In an earlier post I talked about the different kinds of writing critics you might encounter. The profiles included: Your Mom (in a scientific context, not as the brunt of a joke surprisingly), Friends and Illiterate Strangers on the Internet. Today I have a few more psychological profiles of people who might give you feedback on your work and how to deal with them.
By definition The Mentor is someone that you look up to and who has taken a particular interest in your work. Notice that this particular relationship is a two-way street. Ernest Hemingway is not your mentor. For one thing Ernest possesses a substantially larger number of traits consistent with being dead than one might like to see in a mentor. For another, Ernest has no interest in your work. A mentor is someone who recognizes the relationship with you and hopes to help you grow in your career and personal life. You are Mentor and... Mentee? Mentoree? Manatee? Master and Apprentice.
Because the mentor implies a teacher-student relationship, your mentor should be someone with real world experience. A professor or teacher, a friend or relative who has been published or is nearing publishing etc. If you take a look a around you might actually be surprised how many people are fiercely mentoring at you right now. Choose carefully. If you are looking for someone you might actually ask someone you admire if they would be interested in the position. Most people want to share their knowledge and will be incredibly flattered.
Criticism from a mentor should be considered carefully. Ultimately you are the one who will decide what should happen with your writing, but remember that a mentor has invested an unusual amount of time and emotional commitment in you personally, so rebuttals to critique should be handled tactfully.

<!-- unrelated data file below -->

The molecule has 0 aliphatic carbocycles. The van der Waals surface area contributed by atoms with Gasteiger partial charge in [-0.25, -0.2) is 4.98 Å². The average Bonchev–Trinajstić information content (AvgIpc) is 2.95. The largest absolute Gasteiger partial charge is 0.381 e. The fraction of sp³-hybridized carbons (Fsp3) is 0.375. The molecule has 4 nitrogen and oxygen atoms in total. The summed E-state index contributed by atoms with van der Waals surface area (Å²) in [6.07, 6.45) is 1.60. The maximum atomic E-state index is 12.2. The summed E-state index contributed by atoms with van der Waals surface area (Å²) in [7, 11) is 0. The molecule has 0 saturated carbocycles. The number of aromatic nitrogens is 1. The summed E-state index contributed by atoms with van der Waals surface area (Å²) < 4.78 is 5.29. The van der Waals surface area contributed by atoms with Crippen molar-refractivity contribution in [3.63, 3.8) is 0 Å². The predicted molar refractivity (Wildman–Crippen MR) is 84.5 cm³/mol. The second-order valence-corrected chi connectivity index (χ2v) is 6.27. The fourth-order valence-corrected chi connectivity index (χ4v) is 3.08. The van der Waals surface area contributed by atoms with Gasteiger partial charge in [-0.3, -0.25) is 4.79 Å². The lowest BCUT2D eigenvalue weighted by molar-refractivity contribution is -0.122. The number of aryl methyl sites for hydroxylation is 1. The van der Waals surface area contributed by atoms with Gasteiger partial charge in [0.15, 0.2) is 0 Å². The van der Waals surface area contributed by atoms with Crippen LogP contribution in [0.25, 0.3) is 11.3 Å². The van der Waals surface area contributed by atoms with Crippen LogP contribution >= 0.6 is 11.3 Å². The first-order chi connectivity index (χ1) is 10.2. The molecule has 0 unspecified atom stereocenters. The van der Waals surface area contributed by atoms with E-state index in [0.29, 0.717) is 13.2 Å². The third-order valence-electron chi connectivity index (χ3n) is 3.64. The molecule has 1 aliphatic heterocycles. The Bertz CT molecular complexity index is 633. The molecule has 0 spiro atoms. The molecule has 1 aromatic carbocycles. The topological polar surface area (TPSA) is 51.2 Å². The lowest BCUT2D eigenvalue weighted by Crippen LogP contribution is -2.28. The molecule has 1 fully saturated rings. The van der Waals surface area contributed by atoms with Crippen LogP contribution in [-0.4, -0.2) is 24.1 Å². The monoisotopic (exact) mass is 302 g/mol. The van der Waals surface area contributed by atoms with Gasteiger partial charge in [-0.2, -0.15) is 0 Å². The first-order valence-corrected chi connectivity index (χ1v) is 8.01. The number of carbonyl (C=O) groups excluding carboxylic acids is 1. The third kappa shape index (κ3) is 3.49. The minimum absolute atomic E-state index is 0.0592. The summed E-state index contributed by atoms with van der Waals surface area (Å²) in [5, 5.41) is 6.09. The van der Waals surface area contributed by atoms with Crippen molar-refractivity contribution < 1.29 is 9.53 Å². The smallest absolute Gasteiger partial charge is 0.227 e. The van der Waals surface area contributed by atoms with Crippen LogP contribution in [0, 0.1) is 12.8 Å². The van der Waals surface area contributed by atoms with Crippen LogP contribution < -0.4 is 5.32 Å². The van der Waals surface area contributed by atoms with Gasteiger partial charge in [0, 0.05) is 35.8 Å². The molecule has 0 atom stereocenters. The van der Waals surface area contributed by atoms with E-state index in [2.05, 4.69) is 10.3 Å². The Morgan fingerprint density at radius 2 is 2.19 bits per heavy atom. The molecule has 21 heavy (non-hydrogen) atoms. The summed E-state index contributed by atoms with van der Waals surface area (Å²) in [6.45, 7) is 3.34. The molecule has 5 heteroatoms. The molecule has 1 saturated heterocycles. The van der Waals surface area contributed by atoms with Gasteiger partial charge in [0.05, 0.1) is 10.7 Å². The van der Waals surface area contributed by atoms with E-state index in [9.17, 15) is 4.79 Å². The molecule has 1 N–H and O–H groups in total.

The Proficient Amateur
The proficient amateur isn’t necessarily a separate entity from the other profiles. For example it could be a friend of yours who writes, or even someone you find in an online writing community or writer’s group. What sets this individual apart is their ability to actually construct an intriguing, engaging and well-rounded sentence with all punctuation intact. These are the people who share a draft with you and you find yourself getting lost in the story, as opposed to lost in the grammar.
The PA is also someone who is able to give a good critique. This would include actual substantive suggestions for improvement, or even tactfully phrased negatives. Yes that’s right, they will tell you what they hated about your work. Prepare to undertake Furniturial Evasion Tactics!
Once you crawl out from beneath the sofa you should seriously consider the suggestions and decide if you want to apply them to your work.
The Literary Critic
The Literary Critic is someone who regards criticizing as matter of professional integrity. An LC could be someone who reviews books and writing for a living, or the peer who is wisely scratching their chin as they prepare to scratch out vast swaths of your draft in red pen with a knowing, fecal eating smirk.
LC’s generally find little good in your work. This is because the goal of this person is not to be helpful or encouraging, but rather to show you how much better they are at scratching out months of work than you are at writing it.
Personally, I think it’s best to simply avoid reading reviews from the Literary Critics, especially in the early days of writing. Little constructive criticism will come from it. Ultimately, if you are successful, you will have to deal with people who are so skilled at picking out how stupid you are at writing that they get paid to do it. Reading nasty (or possibly nice) things about your writing in a paper is a risk of the profession. One that we will all have to deal with someday--assuming we learn from our critics and write a bestseller.
Are there other types of critics you’ve had a run in with? Share your story and tells us about it in the comments sections below, or on Twitter or Facebook.